With a population over 180 million people and a TV penetration of just about 2.5 million digital TV homes, the potential is endless and GOtv continues to serve as template for the effective implementation and deployment of quality, feasible and scalable advancements in DTT provision that meets global broadcast standards whilst spurring local creative, technical and entrepreneurial sectors, industries and economies.

The impact of GOtv can also be seen in the celebration and promotion of our local content industry. With three channels devoted to broadcast in the country’s three major languages have come bigger investments in acquisition of local creative content, the result of which has been a spike in the patronage of producers. Along with this has come the exposure to other cultures in the country via the hugely popular Africa Magic channels. This, I have to say, would have been much slower without a platform aggregating diverse indigenous language content and giving producers an outlet for their craft.

The increased demand for local television content certainly has economic implications, which manifest in the ability of content creators to retain personnel, hire more and are encouraged to raise production standards. Content creators are by no means the only category to have been empowered in the seven years GOtv has been with us.

Through a variety of skill impartation and entrepreneurship schemes, GOtv has created thousands of employment opportunities for Nigerians. This, notably, has seen young men and women trained and hired sales canvassers, installers, retailers and maintenance personnel, called GOtv Sabimen, who move from door-to-door to resolve technical issues and customers’ complaints. According to a Deloitte report on MultiChoice’s Economic Impact in Nigeria (2017), there are 2,937 Sabimen while there are also thousands of installers, retailers and tens of dealers.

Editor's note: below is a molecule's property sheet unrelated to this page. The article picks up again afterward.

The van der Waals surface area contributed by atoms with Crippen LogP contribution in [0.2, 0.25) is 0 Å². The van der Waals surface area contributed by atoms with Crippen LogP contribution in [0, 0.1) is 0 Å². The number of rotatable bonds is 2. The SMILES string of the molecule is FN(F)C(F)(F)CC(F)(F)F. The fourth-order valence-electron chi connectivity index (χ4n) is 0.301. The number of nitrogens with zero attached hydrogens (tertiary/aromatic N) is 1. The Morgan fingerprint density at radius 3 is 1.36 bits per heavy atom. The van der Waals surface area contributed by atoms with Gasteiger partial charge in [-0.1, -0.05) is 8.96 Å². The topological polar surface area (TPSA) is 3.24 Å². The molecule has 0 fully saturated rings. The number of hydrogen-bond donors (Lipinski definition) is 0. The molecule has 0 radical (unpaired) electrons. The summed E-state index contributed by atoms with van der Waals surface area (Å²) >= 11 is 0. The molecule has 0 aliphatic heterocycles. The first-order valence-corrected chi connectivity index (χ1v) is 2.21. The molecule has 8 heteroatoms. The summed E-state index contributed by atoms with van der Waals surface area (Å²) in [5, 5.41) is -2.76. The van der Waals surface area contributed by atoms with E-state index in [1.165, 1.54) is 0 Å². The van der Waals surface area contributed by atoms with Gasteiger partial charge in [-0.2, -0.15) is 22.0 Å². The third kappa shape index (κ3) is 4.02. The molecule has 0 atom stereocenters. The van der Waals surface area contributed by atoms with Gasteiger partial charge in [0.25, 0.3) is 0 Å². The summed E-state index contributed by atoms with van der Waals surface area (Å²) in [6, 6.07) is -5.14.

Another major impact of GOtv can be gleaned from its efforts to develop Nigerian boxing through GOtv Boxing Night. The event, which started in 2014, was conceived to rescue the sport from the pit of near-irrelevance it slipped into for about two decades.

Now in its third year, GOtv Boxing Night has remade the sport locally and won admirers around the continent, where it is beamed live to audiences in 47 countries. The event has made previously unknown Nigerian boxers local and continental superstars and rekindled domestic interest in the sport. Nigerian boxers currently earn about ten times what they earned pre-2014, with the sweetener of between N1million and N2.5million given to the best boxer at the event.

Their rankings by regional, continental and global boxing organizations have similarly taking a leap because they get regular opportunities to fight and build their fight records unlike before when they endured a two to four-year hiatus between fights. The future, from all indications, is pregnant with positive developments, which Nigerians and indeed Africans are on the lookout for.

Written By Bolaji Falola